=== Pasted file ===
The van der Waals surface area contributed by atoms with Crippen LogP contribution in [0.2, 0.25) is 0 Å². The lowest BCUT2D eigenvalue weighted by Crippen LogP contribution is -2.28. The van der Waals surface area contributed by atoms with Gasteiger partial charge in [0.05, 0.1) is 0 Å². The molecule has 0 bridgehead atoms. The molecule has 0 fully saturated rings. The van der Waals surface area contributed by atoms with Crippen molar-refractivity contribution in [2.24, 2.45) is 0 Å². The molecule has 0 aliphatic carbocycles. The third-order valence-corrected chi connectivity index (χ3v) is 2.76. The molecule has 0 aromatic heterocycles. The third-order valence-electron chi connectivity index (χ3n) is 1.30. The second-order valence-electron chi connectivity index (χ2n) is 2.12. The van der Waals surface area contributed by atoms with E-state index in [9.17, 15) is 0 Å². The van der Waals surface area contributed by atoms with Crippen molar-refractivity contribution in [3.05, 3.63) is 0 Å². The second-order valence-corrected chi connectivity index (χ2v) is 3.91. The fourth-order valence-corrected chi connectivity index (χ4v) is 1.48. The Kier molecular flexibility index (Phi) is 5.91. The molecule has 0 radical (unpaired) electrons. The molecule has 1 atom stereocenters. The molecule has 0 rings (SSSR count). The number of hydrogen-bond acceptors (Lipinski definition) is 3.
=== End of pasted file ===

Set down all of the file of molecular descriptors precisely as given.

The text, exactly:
The van der Waals surface area contributed by atoms with Crippen LogP contribution in [0.2, 0.25) is 0 Å². The lowest BCUT2D eigenvalue weighted by Crippen LogP contribution is -2.28. The van der Waals surface area contributed by atoms with Gasteiger partial charge in [0.05, 0.1) is 0 Å². The molecule has 0 bridgehead atoms. The molecule has 0 fully saturated rings. The van der Waals surface area contributed by atoms with Crippen molar-refractivity contribution in [2.24, 2.45) is 0 Å². The molecule has 0 aliphatic carbocycles. The third-order valence-corrected chi connectivity index (χ3v) is 2.76. The molecule has 0 aromatic heterocycles. The third-order valence-electron chi connectivity index (χ3n) is 1.30. The second-order valence-electron chi connectivity index (χ2n) is 2.12. The van der Waals surface area contributed by atoms with E-state index in [9.17, 15) is 0 Å². The van der Waals surface area contributed by atoms with Crippen molar-refractivity contribution in [3.05, 3.63) is 0 Å². The second-order valence-corrected chi connectivity index (χ2v) is 3.91. The fourth-order valence-corrected chi connectivity index (χ4v) is 1.48. The Kier molecular flexibility index (Phi) is 5.91. The molecule has 0 radical (unpaired) electrons. The molecule has 1 atom stereocenters. The molecule has 0 rings (SSSR count). The number of hydrogen-bond acceptors (Lipinski definition) is 3.